The overwhelming interest in the watch, which allows wearers to tell time using their sense of touch, comes as a relief to founder Hyungsoo Kim, who had been unable to attract funders and was running on the fumes of a $150,000 personal investment.
The surprisingly high demand is also a bit daunting, Kim confessed.
“It’s making me quite nervous, to be honest,’’ said Kim, whose company was featured in the Globe’s Friday business section. “It’s something that we didn’t really expect. Now, we feel like we really cannot make any mistakes at this point.’’
Customers have ordered almost 2,000 watches so far, more than five times the batch of 350 that Eone planned to make and ship to buyers by November. A second, larger batch will be ready in December, Kim said.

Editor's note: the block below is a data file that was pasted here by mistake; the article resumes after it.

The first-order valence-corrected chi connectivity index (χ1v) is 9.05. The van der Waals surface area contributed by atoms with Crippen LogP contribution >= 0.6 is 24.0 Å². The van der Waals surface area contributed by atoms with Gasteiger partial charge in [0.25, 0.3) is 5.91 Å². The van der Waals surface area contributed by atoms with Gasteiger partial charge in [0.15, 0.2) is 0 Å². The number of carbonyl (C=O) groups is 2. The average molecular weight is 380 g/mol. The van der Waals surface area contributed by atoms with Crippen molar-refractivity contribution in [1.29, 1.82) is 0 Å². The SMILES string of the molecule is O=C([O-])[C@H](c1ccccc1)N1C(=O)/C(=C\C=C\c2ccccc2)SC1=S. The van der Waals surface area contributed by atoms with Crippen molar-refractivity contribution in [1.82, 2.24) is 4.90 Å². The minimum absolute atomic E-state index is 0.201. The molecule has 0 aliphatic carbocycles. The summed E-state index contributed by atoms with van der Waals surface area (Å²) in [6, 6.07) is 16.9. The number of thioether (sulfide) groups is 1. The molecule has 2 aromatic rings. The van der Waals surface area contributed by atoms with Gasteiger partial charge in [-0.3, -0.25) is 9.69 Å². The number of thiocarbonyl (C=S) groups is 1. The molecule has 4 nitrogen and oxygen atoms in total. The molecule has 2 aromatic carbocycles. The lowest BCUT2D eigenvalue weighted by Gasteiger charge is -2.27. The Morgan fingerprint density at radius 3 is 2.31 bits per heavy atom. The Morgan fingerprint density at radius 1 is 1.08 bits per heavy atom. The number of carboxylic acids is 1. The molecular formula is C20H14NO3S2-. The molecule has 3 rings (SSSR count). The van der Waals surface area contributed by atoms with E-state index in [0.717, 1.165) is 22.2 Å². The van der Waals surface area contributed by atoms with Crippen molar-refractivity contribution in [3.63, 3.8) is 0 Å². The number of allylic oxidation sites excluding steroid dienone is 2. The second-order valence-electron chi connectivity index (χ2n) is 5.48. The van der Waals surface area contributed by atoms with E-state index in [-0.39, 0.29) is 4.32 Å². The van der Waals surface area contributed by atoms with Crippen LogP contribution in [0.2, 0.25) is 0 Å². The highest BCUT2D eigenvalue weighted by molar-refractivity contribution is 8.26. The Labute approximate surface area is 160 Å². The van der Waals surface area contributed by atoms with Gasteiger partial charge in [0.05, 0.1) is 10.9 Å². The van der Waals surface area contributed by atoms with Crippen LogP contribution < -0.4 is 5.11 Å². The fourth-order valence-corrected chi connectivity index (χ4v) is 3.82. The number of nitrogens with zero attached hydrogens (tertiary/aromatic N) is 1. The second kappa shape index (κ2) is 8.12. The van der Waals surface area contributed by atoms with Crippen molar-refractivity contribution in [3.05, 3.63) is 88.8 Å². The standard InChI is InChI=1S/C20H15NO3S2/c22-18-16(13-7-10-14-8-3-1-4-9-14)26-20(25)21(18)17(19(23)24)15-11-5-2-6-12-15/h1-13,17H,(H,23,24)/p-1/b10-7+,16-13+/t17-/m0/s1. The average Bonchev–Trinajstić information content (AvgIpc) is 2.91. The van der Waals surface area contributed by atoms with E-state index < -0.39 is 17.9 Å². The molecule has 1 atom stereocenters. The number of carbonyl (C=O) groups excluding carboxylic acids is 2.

Eone’s watch, named the Bradley after Paralympic swimmer Bradley Snyder, uses ball bearings in place of traditional hands to mark the time. A magnetic field pulls the bearings back into place if the wearer moves them while checking the time.
The company hopes sighted customers will buy the Bradley too, and use it to discretely check the time in situations where it may be rude to glance at a watch or mobile phone.
With a sudden influx of cash, Kim said he plans to bring aboard designers David Zacher and Amanda Sim as full-time employees. The team’s next project is an alarm clock that blind users can set using only their sense of touch.
Thanks to Eone’s breakout success on Kickstarter, the company already is in talks with blind chef Christine Ha about naming a new timepiece after the season-three winner of Fox’s “MasterChef.’’ Kim said he is an admirer of Ha’s and was amazed to receive an e-mail Monday from her husband, who had just ordered a Bradley through Kickstarter.
“He said, ‘Let us know if there’s anything we can do to promote this timepiece,’ ’’ Kim said. “So I’ve e-mailed with Christine about the alarm clock, and she’s interested.’’